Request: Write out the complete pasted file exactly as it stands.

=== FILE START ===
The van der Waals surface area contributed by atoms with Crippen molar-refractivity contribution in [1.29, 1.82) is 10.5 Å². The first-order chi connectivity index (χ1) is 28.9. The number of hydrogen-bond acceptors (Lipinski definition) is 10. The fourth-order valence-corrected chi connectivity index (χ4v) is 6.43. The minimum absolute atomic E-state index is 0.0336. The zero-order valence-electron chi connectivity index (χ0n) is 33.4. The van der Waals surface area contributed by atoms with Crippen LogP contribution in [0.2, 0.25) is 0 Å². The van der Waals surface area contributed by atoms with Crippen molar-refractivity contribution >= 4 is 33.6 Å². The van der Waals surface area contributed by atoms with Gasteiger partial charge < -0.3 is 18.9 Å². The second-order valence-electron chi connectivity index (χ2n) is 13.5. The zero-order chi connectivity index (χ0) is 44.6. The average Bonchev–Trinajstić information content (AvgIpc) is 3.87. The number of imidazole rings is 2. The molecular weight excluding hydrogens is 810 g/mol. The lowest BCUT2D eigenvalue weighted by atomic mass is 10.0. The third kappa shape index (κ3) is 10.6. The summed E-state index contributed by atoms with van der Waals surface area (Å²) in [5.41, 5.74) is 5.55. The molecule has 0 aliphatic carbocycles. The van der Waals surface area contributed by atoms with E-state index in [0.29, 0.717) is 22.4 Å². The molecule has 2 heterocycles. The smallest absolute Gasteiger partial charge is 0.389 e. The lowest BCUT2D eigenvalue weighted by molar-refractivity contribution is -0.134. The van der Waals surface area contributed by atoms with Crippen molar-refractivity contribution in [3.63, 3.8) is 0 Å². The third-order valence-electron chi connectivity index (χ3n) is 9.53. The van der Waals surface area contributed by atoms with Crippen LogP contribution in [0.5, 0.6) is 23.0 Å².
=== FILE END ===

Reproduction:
The van der Waals surface area contributed by atoms with Crippen molar-refractivity contribution in [1.29, 1.82) is 10.5 Å². The first-order chi connectivity index (χ1) is 28.9. The number of hydrogen-bond acceptors (Lipinski definition) is 10. The fourth-order valence-corrected chi connectivity index (χ4v) is 6.43. The minimum absolute atomic E-state index is 0.0336. The zero-order valence-electron chi connectivity index (χ0n) is 33.4. The van der Waals surface area contributed by atoms with Crippen LogP contribution in [0.2, 0.25) is 0 Å². The van der Waals surface area contributed by atoms with Crippen molar-refractivity contribution >= 4 is 33.6 Å². The van der Waals surface area contributed by atoms with Gasteiger partial charge < -0.3 is 18.9 Å². The second-order valence-electron chi connectivity index (χ2n) is 13.5. The zero-order chi connectivity index (χ0) is 44.6. The average Bonchev–Trinajstić information content (AvgIpc) is 3.87. The number of imidazole rings is 2. The molecular weight excluding hydrogens is 810 g/mol. The lowest BCUT2D eigenvalue weighted by atomic mass is 10.0. The third kappa shape index (κ3) is 10.6. The summed E-state index contributed by atoms with van der Waals surface area (Å²) in [5.41, 5.74) is 5.55. The molecule has 0 aliphatic carbocycles. The van der Waals surface area contributed by atoms with E-state index in [0.29, 0.717) is 22.4 Å². The molecule has 2 heterocycles. The smallest absolute Gasteiger partial charge is 0.389 e. The lowest BCUT2D eigenvalue weighted by molar-refractivity contribution is -0.134. The van der Waals surface area contributed by atoms with Crippen molar-refractivity contribution in [3.63, 3.8) is 0 Å². The third-order valence-electron chi connectivity index (χ3n) is 9.53. The van der Waals surface area contributed by atoms with Crippen LogP contribution in [0.5, 0.6) is 23.0 Å².